Three ways digital transformation accelerates sustainable and inclusive development

March 22, 2023
Digital Standard 6_

Digital technology brings tremendous opportunities to accelerate progress on the Sustainable Development Goals, but it can also widen socioeconomic gaps for those who lack connectivity, affordable devices or the skills to benefit from digital services.

Digital transformation is the integration of digital technologies into all areas of business, changing how economic and social activities are conducted. While it’s important to acknowledge that digital technology can bring tremendous opportunities, like accelerating progress towards achieving the Sustainable Development Goals (SDGs), it can also widen socioeconomic gaps for those who lack Internet connectivity, affordable devices or the skills to benefit from digital services. Equally, vulnerable people and groups who don’t have training in digital skills can be more susceptible to online risks such as fraud, data disclosure, identify theft and cyberbullying. 

“The future is digital, defining how we will live, work, and interact with each other. Whether technology becomes an empowering force for good or a sower of more division and exclusion will depend on the choices we make now.”

-Achim Steiner, UNDP Administrator, during his address at First Regular Session of the UNDP Executive Board 2023


To leverage the potential of digital for development, we need to make an intentional effort to steer technology development and digital transformation in a direction that is inclusive and sustainable.

To leverage the great potential of digital for development and to leave no one behind, we need to make an intentional effort to steer technology development and national digital transformation in a direction that’s both inclusive and sustainable. At UNDP, we believe that inclusive digital transformation can:

  • Address the needs of the poorest as well as the most vulnerable and marginalized groups, including women and people with disabilities
  • Ensure that digital transformation doesn't exacerbate existing inequalities, with a vision to leave no one behind
  • Empower underrepresented groups to take part in meaningful ways and promotes gender equality
  • Protect people from the adverse effects of digital technologies
  • Encourage the use and development of digital technology that’s open, responsible and rights-based

UNDP has more than a decade of national-level experience in supporting developing countries with digital transformation. The COVID-19 pandemic accelerated the digitalization processes for many countries, resulting in a growing demand for UNDP’s support over the past three years.

With its whole-of-society inclusive right-based approach to digital transformation, UNDP responds to countries that seek assistance by advising on their digital strategies and governance frameworks, implementing digital public infrastructure, deploying digital solutions, fostering digital literacy and more.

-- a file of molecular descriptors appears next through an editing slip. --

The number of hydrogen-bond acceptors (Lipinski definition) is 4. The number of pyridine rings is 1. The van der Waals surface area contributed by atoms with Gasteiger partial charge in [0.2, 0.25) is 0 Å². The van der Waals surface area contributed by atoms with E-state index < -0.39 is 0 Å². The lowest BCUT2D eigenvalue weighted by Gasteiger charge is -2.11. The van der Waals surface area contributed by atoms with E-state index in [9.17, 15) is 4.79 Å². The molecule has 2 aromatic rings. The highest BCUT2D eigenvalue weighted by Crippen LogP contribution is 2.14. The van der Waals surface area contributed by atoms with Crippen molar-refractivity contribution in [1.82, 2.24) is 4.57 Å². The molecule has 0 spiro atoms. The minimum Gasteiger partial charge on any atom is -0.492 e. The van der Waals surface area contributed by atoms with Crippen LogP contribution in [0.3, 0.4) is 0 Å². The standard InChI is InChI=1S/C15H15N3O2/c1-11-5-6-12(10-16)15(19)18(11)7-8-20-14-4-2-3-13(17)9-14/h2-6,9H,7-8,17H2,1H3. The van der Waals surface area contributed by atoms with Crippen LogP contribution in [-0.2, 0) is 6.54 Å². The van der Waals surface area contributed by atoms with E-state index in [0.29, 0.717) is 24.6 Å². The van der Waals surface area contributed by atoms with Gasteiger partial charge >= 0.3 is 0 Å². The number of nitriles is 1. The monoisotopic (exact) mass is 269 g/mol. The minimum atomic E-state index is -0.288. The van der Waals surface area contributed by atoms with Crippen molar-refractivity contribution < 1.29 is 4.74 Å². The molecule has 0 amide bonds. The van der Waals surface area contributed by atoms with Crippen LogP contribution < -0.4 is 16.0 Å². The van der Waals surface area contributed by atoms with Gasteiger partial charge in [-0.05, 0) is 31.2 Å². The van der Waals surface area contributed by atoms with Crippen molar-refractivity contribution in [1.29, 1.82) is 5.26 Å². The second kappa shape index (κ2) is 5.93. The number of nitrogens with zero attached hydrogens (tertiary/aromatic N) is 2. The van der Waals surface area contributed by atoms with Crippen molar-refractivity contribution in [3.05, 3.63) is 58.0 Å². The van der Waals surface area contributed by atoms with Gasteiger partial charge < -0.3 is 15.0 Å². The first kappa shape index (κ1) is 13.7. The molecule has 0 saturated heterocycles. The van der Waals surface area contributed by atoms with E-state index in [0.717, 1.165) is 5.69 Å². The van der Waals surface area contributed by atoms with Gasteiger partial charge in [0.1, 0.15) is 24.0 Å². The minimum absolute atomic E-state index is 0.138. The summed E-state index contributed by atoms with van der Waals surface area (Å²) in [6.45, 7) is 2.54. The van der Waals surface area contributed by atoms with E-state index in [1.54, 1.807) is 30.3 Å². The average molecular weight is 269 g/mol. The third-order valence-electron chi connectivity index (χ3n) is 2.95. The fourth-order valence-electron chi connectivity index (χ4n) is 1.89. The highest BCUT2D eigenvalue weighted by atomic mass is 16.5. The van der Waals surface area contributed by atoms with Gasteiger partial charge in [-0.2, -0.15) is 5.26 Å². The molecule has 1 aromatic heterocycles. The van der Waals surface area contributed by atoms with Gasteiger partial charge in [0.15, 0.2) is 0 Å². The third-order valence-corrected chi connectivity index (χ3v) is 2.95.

Several insights have emerged as we look across our country-level digital interventions. Below are three ways that digital transformation is driving more sustainable and inclusive development - though enabling economic development, resilience building and climate adaptation.

"Digitalization serves as an important foundation for navigating not just development but also crises such as conflict situations in fragile contexts, natural disasters, or pandemics."

Benefiting business & economy

Digital transformation leads to more information, increased productivity, better data-driven decisions and a wider customer reach for businesses, especially for micro, small and medium enterprises (MSME), which have often been the main driver of post-COVID-19 economic recovery. Digital platforms and infrastructure can support efforts at poverty reduction by spurring economic activity and creating new jobs. 

  • UGANDA: UNDP collaborated with Jumia, an e-commerce firm, to improve income-earning opportunities by enabling informal market vendors to sell their goods online. More than 4,000 vendors have registered on the Jumia e-commerce platform, more than 60% of whom are women, young people, and people with disabilities. This new model has also created jobs for more than 900 young people, from market agents to customer care providers and delivery riders. 
  • CAMBODIA: A strategic partnership between the UNDP and the government led to several programs to create an enabling environment for MSME to be more digitally capable and resilient. As a result of those programs, more than 500,000 MSMEs and 2,500 young entrepreneurs harnessed digital solutions for their businesses in 2021.